Fluorescence microangiography to guide management of non-healing wounds [poster]
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Introduction/Background: Treatment of non-healing wounds is often complicated by poor perfusion. Tissues need a constant supply of blood and oxygen to ensure adequate wound healing. Currently, the most reliable method for assessing these wounds is clinical gestalt. TCPO2 is often used to measure tissue perfusion, though this modality has multiple drawbacks. Fluorescence microangiography is increasingly being recognized as a useful tool by providing real-time visual and quantitative assessments of perfusion to guide treatment decisions in patients with complicated wounds. We discuss two patients whose management changed based on the results of their microangiography studies.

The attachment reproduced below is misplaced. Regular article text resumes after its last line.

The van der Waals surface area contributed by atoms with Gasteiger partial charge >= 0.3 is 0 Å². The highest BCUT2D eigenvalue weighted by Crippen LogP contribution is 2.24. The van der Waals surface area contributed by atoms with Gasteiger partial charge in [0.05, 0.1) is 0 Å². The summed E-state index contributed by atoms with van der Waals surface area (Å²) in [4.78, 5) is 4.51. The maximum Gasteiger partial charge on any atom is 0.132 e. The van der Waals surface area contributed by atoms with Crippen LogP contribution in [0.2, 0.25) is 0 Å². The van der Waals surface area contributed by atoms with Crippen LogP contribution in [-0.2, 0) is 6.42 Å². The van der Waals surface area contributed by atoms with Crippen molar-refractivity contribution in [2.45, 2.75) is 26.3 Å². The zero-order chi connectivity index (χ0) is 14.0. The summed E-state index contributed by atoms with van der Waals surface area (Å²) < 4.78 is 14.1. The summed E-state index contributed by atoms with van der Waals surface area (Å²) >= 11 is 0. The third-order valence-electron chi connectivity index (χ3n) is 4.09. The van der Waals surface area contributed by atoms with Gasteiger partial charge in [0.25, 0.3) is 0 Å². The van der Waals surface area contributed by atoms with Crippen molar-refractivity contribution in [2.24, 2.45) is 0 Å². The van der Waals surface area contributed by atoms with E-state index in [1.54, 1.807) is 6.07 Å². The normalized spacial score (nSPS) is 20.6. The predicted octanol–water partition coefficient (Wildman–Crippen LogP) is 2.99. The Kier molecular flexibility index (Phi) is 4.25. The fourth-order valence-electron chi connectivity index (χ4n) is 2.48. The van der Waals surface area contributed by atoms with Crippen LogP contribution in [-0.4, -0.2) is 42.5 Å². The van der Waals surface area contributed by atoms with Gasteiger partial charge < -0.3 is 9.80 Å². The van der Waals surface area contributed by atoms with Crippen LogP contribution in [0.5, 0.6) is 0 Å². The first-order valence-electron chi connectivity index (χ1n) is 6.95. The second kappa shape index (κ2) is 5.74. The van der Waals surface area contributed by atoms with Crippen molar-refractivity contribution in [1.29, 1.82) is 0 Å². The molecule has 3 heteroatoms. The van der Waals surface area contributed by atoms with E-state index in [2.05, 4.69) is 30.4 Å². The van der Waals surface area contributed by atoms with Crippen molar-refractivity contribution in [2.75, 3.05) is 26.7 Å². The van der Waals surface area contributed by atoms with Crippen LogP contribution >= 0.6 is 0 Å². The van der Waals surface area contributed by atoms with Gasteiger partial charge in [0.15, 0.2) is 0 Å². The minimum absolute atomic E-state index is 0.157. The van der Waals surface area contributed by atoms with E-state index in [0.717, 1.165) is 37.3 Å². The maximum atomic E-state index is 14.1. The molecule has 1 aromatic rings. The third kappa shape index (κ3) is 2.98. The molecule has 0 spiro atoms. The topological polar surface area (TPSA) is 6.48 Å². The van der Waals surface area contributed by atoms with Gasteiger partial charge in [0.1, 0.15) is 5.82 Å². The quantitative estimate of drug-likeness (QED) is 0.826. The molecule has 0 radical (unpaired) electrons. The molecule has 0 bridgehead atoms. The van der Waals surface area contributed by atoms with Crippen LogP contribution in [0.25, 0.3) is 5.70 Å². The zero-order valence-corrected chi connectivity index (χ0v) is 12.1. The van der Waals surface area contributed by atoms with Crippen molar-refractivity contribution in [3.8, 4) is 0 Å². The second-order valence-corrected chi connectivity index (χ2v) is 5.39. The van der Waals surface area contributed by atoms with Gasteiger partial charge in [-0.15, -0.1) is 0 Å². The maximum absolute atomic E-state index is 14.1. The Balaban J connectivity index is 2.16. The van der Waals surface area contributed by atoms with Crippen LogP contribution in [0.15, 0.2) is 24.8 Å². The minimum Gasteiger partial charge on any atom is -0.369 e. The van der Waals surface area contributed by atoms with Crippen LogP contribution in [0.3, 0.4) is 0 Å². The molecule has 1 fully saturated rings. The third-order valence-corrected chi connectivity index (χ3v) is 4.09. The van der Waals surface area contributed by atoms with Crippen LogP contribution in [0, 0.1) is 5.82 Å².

Materials and Methods: Two patients with non-healing wounds underwent evaluation with the LUNA fluorescence microangiography device. After consent and time out, a peripheral IV was started on the patient for the injection of 2.5mL indocyanine green (ICG) dye. A still photo of the target is taken for future reference. We then injected the ICG dye followed by a saline flush. Images were obtained at 7.5 frames per second and captured the ingress and egress of ICG dye to the target area. Results: The first patient was an 87-year-old woman with ischemic changes to the 4th and 5th digits of her right foot. Initial plan was to perform a transmetatarsal amputation. After evaluation with fluorescence microangiography she underwent a 4th and 5th digit amputation and went on to heal without complication. The second patient was a 63-year-old man with a history of PAD and a non-healing post-surgical wound from a great toe amputation. Based on his fluorescence microangiography evaluation his initial hyperbaric course of 20 treatments was extended to 30 treatments and he ended up healing well. Summary/Conclusions: Fluorescence microangiography is a promising tool in the evaluation of complex wounds.